Eyelid Twitch Causes, Treatment, Prevention

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It’s Monday. After getting maybe five hours of sleep, you’re on coffee number three and doing your best to stay engaged in a morning meeting. Then, an almost phantom-like spasm overtakes your eye, and you’re certain everyone notices it. “What’s happening?” you ask yourself silently. “And how do I get it to stop?” That weird sensation is an eyelid twitch technically known as eyelid myokymia, and according to Megan McCarville, M.D., M.P.H., senior physician editor at MCG Health, everyone experiences it from time to time.

Why do eyelids twitch?

The reason depends on the type of twitch, and even then, there are lots of possibilities. “Eyelid myokymia is common and most often not due to an underlying condition,” explains McCarville. It’s typically triggered by stress, lack of sleep, or intake of alcohol or caffeine. “In rare cases, it can be due to a demyelinating disorder such as multiple sclerosis (M.S.) or a tumor in the brain stem,” McCarville adds.

Blepharospasm, on the other hand, can sometimes be genetic, and less commonly, is secondarily caused by a central nervous system disorder like M.S., autoimmune diseases, Huntington’s disease, or Wilson disease, explains McCarville. She also says that involuntary muscle spasms of all kinds can be caused by a variety of medications, particularly some antipsychotics and drugs that block dopamine.

Hemifacial spasms happen when a blood vessel puts excess pressure on a facial nerve, per the National Institute of Neurological Disorders and Stroke (NINDS). They can also be caused by external nerve damage from trauma, a tumor, infection, or demyelinating disorders, says McCarville.

How are eyelid twitches treated?

Not to be repetitive, but treatment depends on the type of twitch you’re dealing with. Eyelid myokymia doesn’t typically require treatment and usually goes away on its own, McCarville says. However, she adds that reduction in potential triggers like caffeine, alcohol, and stress may help minimize a particularly lengthy tic (while also preventing future ones).

For blepharospasm and hemifacial spasms, Botox injections are commonly used to keep facial muscles in place, McCarville explains, adding that there’s “reasonable evidence that it’s effective.” The only problem with that is Botox wears off, and repeated injections are required.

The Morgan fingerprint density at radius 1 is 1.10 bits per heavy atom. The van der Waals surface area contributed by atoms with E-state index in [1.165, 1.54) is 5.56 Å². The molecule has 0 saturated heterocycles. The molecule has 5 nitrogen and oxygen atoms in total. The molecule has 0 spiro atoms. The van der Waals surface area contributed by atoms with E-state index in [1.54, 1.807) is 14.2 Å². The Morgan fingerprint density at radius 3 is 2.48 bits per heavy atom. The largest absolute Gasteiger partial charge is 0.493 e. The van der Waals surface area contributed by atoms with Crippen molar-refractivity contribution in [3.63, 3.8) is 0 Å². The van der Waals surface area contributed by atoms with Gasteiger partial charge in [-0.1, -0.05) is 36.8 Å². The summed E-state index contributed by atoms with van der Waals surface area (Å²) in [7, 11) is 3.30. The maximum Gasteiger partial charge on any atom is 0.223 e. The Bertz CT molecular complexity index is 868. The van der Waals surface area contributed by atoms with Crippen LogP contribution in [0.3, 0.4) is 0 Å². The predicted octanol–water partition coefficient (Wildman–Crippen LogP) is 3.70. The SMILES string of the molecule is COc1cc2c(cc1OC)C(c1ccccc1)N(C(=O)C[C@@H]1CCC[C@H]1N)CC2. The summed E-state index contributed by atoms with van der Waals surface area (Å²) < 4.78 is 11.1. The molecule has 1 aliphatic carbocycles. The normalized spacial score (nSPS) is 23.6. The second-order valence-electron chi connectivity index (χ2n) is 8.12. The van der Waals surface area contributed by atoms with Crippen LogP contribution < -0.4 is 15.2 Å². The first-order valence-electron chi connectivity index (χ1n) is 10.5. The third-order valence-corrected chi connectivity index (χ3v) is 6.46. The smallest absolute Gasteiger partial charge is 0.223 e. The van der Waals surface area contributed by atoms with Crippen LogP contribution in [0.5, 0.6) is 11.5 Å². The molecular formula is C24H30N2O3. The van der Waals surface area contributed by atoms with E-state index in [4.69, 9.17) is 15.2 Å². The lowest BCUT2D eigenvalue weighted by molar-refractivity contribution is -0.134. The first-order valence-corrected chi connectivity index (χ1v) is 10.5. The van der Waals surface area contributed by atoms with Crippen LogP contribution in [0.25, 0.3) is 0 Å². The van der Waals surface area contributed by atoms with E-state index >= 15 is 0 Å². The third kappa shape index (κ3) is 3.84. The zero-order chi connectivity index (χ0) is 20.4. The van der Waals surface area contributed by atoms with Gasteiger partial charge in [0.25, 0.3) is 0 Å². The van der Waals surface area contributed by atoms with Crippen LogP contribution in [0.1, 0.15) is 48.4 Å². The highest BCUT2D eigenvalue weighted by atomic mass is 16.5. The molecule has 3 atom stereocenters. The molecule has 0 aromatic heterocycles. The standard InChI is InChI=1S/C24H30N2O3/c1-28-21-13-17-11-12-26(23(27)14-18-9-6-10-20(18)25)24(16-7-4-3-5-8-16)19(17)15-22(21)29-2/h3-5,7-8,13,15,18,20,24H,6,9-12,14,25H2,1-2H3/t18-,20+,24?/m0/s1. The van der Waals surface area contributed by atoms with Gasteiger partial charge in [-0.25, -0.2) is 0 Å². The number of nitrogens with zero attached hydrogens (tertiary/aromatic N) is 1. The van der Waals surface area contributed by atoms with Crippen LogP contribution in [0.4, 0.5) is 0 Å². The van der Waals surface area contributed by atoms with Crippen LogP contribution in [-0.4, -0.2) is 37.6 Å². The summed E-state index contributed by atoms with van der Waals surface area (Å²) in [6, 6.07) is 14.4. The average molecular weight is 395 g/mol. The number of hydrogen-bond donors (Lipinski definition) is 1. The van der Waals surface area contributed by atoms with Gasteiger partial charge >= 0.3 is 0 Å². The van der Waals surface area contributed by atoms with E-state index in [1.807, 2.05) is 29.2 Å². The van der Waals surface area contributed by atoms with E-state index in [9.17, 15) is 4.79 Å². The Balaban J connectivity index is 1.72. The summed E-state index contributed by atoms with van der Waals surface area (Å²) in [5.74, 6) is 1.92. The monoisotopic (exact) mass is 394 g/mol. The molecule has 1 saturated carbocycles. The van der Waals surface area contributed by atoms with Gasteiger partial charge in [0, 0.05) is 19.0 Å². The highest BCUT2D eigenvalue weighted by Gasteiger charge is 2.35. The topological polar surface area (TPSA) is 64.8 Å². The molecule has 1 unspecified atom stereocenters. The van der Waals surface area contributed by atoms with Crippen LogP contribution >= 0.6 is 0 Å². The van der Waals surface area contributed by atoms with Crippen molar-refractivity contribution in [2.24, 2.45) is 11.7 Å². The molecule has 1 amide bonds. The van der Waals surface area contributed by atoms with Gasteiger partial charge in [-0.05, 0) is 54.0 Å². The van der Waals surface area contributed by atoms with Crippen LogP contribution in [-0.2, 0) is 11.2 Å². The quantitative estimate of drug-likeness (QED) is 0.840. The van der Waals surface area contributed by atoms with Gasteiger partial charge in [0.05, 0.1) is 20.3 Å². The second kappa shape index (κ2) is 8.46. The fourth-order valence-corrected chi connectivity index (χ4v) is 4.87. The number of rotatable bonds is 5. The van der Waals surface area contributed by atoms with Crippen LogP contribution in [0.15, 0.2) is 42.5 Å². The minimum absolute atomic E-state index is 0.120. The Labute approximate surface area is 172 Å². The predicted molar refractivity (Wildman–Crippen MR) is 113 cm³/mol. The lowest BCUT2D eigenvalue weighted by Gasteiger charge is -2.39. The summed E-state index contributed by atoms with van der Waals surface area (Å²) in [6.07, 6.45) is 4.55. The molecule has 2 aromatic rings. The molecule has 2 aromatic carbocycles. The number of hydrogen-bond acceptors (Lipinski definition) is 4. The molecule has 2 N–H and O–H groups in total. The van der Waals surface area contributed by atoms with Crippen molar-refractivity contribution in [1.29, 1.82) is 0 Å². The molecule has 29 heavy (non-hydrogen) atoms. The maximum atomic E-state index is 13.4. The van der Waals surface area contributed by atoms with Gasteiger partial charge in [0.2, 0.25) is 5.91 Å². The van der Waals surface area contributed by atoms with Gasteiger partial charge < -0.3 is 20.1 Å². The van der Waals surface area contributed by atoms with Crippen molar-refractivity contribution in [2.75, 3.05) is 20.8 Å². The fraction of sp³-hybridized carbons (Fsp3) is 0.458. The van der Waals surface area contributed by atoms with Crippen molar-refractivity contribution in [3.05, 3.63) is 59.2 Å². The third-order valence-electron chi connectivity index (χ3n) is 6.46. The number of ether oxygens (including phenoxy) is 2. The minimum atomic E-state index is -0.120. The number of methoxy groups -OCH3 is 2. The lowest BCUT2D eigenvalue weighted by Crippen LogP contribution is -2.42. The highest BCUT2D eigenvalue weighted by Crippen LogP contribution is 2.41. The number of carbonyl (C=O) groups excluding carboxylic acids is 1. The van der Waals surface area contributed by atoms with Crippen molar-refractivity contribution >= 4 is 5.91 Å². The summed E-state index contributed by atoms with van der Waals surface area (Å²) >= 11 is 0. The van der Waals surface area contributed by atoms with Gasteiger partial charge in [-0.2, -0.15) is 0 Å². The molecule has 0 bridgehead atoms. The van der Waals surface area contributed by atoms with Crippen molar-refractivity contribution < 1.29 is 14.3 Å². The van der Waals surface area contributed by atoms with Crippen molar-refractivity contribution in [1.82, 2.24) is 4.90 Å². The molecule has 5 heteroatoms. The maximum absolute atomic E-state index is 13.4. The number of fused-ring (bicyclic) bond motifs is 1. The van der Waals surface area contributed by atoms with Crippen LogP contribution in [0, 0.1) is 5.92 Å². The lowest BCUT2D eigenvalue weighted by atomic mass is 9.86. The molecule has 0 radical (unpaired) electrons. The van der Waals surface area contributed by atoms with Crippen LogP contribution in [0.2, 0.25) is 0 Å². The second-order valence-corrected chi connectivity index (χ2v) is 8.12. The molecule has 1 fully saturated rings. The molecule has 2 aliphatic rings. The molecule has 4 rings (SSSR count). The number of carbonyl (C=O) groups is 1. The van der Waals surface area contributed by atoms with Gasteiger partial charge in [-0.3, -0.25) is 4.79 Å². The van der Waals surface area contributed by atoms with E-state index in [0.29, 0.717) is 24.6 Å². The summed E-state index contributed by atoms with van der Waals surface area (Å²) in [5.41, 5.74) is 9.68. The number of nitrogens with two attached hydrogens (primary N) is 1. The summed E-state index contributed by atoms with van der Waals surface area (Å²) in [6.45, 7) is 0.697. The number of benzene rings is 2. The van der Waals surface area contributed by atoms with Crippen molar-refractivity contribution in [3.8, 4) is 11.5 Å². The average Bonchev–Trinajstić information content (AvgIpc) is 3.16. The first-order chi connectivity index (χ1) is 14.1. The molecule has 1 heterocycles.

Before Botox was accessible, McCarville says medications were sometimes used, but often had significant side effects. “Surgical myotomy is an option for blepharospasm, but it’s obviously invasive,” she adds, which is why Botox is generally the go-to. Because some episodes are worsened by bright lights, McCarville says tinted lenses may be helpful. In severe hemifacial spasm cases, surgery to relieve pressure on the affected nerves is sometimes necessary.

Types of eyelid twitches

Aside from the general eyelid twitch (myokymia), there are other types that can feel more extreme and, in rare cases, be a sign of something more serious.

Eyelid myokymia: is the most common type of eyelid twitch and is completely normal. Dr. McCarville says it’s characterized by spontaneous contractions of the orbicularis oculi, the voluntary muscle responsible for opening and closing the eye. She adds that the sensation more commonly occurs on the lower part and isn’t painful, though it may vary slightly among individuals.

“It usually involves one side, and doesn’t have associated weakness,” she explains. Aside from that, the exact function of myokymia isn’t well understood, “but it may occur because the involved nerves are triggered by neighboring nerves,” McCarville says.

Blepharospasm: is a type of focal dystonia, or an involuntary spasm that occurs in a small muscle of the body. Such spasms, McCarville says, often lead to abnormal positions and movements, and in the case of the eye, it often looks like the involuntary closure of the lid or excessive blinking. “It involves the orbicularis oculi muscles on both sides, and may involve spasms of other muscles as well, particularly those in the forehead,” she adds. According to the National Library of Medicine, the condition affects between 20,000 to 50,000 people in the United States.

Hemifacial spasm: is a neuromuscular disorder that involves involuntary jerks affecting one side of the face, including the eye, but also often muscles that control the eyebrows, lips, mouth, and neck, explains McCarville. It typically occurs on one side only, and involves both the upper and lower face.

When to see a doctor

“An eyelid twitch of any kind that does not get better within a few days should be evaluated to make sure there are no signs of an underlying disorder,” urges McCarville. In the case of both blepharospasm and hemifacial spasm, imaging of the brain is often needed to check for other potential disorders or causes. “You should pay attention to any other neurologic symptoms,” McCarville adds, “such as weakness, difficulty moving, or loss of sensation.”

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